On the other hand, there is a long-standing Protestant tradition of approaching the economy from the standpoint of the duties and obligations of the Christian towards one's fellows in the market/8 The duty of charitable giving to the poor is accompanied by the obligation of responsible stewardship of wealth for the common good, a concept which can be usefully extended to the prudent use of natural resources on behalf of future generations. The emphasis on fairness and individual responsibility in this approach to economics can be seen as reflecting a greater concern with justice on earth, so to speak, than the dominant Catholic tradition. None the less, the liberation theologians' emphasis on the historical nature of class conflict and the essentially communitarian nature of the just cconomy as a precursor of the Kingdom is very different from the essentially individualist Protestant approach to the Christian economy, which takes the market and its institutions as a fact of nature rather than a sinful construct. However, in Latin America, many Protestant theologians in the evangelical tradition have been deeply influenced by (and contributed to) liberation theology - and this influence is particularly marked in the approach to economic questions.

In the late 1990s, although economic conditions in Latin America are not much better than before, there has been a major change since the 1970s and 1980s in the sense that democracy and human rights are now better established throughout the continent. This opening up of the political sphere has probably diverted popular protest against economic conditions away from the temple towards the forum, so to speak. Combined with steady pressure from Rome to exclude liberation theologians from bishoprics and seminaries, the public voice of liberation theology on economic questions may become less audible in years to come.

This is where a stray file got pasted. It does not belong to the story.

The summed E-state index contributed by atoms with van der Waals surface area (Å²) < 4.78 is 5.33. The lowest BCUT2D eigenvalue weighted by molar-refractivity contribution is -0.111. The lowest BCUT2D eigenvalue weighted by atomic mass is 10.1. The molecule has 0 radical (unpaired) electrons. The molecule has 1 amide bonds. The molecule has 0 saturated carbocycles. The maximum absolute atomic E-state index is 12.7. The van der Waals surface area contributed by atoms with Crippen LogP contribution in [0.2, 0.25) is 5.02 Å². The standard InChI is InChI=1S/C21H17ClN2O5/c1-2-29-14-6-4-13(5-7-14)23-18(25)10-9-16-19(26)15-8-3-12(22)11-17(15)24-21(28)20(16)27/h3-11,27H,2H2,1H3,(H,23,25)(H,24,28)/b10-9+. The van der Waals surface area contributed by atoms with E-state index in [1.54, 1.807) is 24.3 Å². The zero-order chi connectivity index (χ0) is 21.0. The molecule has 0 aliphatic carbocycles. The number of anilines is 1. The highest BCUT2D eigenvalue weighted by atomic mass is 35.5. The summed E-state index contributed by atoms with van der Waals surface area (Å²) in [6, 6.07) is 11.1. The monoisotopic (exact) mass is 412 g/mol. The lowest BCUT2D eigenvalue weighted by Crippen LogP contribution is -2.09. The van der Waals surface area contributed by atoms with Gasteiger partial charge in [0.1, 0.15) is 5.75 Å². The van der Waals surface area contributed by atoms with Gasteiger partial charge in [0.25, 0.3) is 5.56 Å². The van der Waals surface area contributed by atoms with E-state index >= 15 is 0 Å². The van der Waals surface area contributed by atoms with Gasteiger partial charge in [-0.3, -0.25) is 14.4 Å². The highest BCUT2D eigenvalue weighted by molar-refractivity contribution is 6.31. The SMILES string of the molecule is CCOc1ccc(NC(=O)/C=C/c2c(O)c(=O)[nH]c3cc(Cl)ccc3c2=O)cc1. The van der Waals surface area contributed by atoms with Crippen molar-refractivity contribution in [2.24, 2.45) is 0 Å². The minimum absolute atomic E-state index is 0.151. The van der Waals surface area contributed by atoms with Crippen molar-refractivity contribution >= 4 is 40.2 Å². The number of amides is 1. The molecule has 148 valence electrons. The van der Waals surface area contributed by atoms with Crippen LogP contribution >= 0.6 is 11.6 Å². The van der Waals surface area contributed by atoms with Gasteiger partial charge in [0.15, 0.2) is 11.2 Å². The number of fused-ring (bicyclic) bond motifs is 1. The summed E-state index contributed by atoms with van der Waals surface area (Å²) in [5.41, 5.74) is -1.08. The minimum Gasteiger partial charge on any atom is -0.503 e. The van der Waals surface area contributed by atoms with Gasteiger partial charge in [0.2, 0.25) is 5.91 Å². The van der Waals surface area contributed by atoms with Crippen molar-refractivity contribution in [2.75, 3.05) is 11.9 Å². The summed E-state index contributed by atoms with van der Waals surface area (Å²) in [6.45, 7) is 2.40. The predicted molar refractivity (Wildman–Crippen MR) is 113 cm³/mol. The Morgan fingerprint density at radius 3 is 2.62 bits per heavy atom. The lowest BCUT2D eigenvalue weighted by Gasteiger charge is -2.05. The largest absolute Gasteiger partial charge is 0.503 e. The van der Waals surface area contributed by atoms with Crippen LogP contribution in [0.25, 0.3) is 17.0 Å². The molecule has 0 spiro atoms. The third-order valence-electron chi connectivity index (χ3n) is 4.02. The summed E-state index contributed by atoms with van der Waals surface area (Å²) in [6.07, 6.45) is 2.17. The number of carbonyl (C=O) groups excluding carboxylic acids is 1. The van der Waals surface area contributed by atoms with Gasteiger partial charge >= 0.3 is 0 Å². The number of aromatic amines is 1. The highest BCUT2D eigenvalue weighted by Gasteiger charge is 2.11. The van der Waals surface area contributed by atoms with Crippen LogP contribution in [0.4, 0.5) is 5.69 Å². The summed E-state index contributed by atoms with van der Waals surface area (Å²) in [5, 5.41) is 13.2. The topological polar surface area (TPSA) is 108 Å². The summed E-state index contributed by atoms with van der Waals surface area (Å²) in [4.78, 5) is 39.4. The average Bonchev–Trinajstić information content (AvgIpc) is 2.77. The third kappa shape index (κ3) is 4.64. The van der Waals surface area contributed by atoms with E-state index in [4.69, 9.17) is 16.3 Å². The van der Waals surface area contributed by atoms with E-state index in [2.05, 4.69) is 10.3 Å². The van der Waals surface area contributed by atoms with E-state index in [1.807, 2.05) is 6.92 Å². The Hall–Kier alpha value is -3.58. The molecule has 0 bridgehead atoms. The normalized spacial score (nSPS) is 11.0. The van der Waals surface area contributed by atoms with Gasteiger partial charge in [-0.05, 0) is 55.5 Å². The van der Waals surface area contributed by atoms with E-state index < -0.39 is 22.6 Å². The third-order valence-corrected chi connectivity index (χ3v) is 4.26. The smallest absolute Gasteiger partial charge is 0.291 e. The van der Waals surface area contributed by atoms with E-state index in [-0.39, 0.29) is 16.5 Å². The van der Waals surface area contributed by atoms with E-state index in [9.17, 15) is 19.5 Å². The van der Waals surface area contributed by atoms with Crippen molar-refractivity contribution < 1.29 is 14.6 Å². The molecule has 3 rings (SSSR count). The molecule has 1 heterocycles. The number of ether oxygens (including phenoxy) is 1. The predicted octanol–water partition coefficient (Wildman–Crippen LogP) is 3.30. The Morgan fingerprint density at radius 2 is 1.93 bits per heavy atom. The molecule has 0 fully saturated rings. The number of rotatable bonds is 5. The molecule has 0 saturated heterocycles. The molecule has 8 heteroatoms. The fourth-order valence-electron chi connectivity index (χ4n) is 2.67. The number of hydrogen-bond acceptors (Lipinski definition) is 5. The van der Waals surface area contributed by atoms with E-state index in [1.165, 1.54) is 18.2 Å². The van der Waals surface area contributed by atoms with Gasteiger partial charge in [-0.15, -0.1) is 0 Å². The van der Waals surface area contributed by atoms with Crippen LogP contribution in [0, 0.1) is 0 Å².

Meanwhile, poverty is still a central problem for the global economy in the post-cold war world:

*. * the number of absolute poor, the truly destitute, was estimated by the World Bank at 1.3 billion in 1993, and is probably still growing. One fifth of the world lives in countries, mainly in Africa and Latin America, where living standards actually fell during the 1980s. Several indicators of aggregate poverty - 1.5 billion lack access to safe water and 2 billion lack safe sanitation; more than 1 billion arc illiterate, including half of the rural women - are no less chilling than a quarter-century ago.**

So in the economic sphere at least -. this theology is not a passing fashion. Its corollary - oppression - is unfortunately not a fashion but rather a growing problem. The theology of liberation is thus still very necessary, because Christian faith must today respond with credibility -and theological rationality - to the oldest and newest question as posed by Gutierrez: how to tell the poor that God loves them/30